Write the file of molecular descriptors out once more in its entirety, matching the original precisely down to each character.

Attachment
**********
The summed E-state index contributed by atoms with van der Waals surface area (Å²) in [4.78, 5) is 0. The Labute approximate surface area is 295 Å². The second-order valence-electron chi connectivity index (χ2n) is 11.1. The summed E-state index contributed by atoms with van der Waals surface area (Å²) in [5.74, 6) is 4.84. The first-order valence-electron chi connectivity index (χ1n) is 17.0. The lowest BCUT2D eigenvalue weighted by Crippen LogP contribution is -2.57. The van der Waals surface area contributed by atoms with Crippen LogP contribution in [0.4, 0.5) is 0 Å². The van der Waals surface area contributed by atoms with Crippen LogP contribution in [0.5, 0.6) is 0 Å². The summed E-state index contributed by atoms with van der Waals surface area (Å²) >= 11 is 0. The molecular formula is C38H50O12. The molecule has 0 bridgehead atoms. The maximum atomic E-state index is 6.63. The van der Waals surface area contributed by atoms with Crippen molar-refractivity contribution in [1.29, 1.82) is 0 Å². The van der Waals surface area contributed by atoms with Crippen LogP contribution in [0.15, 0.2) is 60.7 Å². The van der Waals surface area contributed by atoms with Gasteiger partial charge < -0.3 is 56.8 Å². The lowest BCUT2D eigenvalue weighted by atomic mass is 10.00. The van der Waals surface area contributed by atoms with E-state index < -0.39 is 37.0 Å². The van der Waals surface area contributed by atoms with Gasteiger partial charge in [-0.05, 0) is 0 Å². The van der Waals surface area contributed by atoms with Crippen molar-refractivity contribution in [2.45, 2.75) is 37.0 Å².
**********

The summed E-state index contributed by atoms with van der Waals surface area (Å²) in [4.78, 5) is 0. The Labute approximate surface area is 295 Å². The second-order valence-electron chi connectivity index (χ2n) is 11.1. The summed E-state index contributed by atoms with van der Waals surface area (Å²) in [5.74, 6) is 4.84. The first-order valence-electron chi connectivity index (χ1n) is 17.0. The lowest BCUT2D eigenvalue weighted by Crippen LogP contribution is -2.57. The van der Waals surface area contributed by atoms with Crippen LogP contribution in [0.4, 0.5) is 0 Å². The van der Waals surface area contributed by atoms with Crippen LogP contribution in [0.5, 0.6) is 0 Å². The summed E-state index contributed by atoms with van der Waals surface area (Å²) >= 11 is 0. The molecular formula is C38H50O12. The molecule has 0 bridgehead atoms. The maximum atomic E-state index is 6.63. The van der Waals surface area contributed by atoms with Crippen molar-refractivity contribution in [1.29, 1.82) is 0 Å². The van der Waals surface area contributed by atoms with Crippen LogP contribution in [0.15, 0.2) is 60.7 Å². The van der Waals surface area contributed by atoms with Gasteiger partial charge < -0.3 is 56.8 Å². The lowest BCUT2D eigenvalue weighted by atomic mass is 10.00. The van der Waals surface area contributed by atoms with E-state index < -0.39 is 37.0 Å². The van der Waals surface area contributed by atoms with Gasteiger partial charge in [-0.05, 0) is 0 Å². The van der Waals surface area contributed by atoms with Crippen molar-refractivity contribution in [2.45, 2.75) is 37.0 Å².